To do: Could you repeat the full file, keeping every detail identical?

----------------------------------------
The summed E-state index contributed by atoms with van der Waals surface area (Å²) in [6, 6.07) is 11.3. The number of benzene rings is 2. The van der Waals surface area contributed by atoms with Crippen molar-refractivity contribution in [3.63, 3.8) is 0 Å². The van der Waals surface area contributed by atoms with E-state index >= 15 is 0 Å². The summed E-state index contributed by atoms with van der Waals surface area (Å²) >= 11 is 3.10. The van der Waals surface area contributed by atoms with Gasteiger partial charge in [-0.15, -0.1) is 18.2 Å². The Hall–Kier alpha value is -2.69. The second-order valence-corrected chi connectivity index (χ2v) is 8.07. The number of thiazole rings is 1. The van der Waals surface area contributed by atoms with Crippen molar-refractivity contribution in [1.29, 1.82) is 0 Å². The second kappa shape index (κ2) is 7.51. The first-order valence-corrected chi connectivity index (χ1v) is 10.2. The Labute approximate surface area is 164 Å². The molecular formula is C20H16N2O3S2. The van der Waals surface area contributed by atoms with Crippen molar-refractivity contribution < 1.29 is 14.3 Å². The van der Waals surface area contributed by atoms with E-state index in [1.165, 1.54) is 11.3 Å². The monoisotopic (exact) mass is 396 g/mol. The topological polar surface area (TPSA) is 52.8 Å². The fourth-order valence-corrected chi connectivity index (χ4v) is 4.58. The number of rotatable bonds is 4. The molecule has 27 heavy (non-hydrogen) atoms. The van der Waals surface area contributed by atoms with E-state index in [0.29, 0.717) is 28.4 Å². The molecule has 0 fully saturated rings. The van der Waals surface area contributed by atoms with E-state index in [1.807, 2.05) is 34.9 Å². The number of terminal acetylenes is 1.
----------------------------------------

The summed E-state index contributed by atoms with van der Waals surface area (Å²) in [6, 6.07) is 11.3. The number of benzene rings is 2. The van der Waals surface area contributed by atoms with Crippen molar-refractivity contribution in [3.63, 3.8) is 0 Å². The van der Waals surface area contributed by atoms with E-state index >= 15 is 0 Å². The summed E-state index contributed by atoms with van der Waals surface area (Å²) >= 11 is 3.10. The van der Waals surface area contributed by atoms with Gasteiger partial charge in [-0.15, -0.1) is 18.2 Å². The Hall–Kier alpha value is -2.69. The second-order valence-corrected chi connectivity index (χ2v) is 8.07. The number of thiazole rings is 1. The van der Waals surface area contributed by atoms with Crippen molar-refractivity contribution in [1.29, 1.82) is 0 Å². The second kappa shape index (κ2) is 7.51. The first-order valence-corrected chi connectivity index (χ1v) is 10.2. The Labute approximate surface area is 164 Å². The molecular formula is C20H16N2O3S2. The van der Waals surface area contributed by atoms with Crippen molar-refractivity contribution < 1.29 is 14.3 Å². The van der Waals surface area contributed by atoms with E-state index in [1.165, 1.54) is 11.3 Å². The monoisotopic (exact) mass is 396 g/mol. The topological polar surface area (TPSA) is 52.8 Å². The fourth-order valence-corrected chi connectivity index (χ4v) is 4.58. The number of rotatable bonds is 4. The molecule has 27 heavy (non-hydrogen) atoms. The van der Waals surface area contributed by atoms with E-state index in [0.29, 0.717) is 28.4 Å². The molecule has 0 fully saturated rings. The van der Waals surface area contributed by atoms with E-state index in [1.807, 2.05) is 34.9 Å². The number of terminal acetylenes is 1.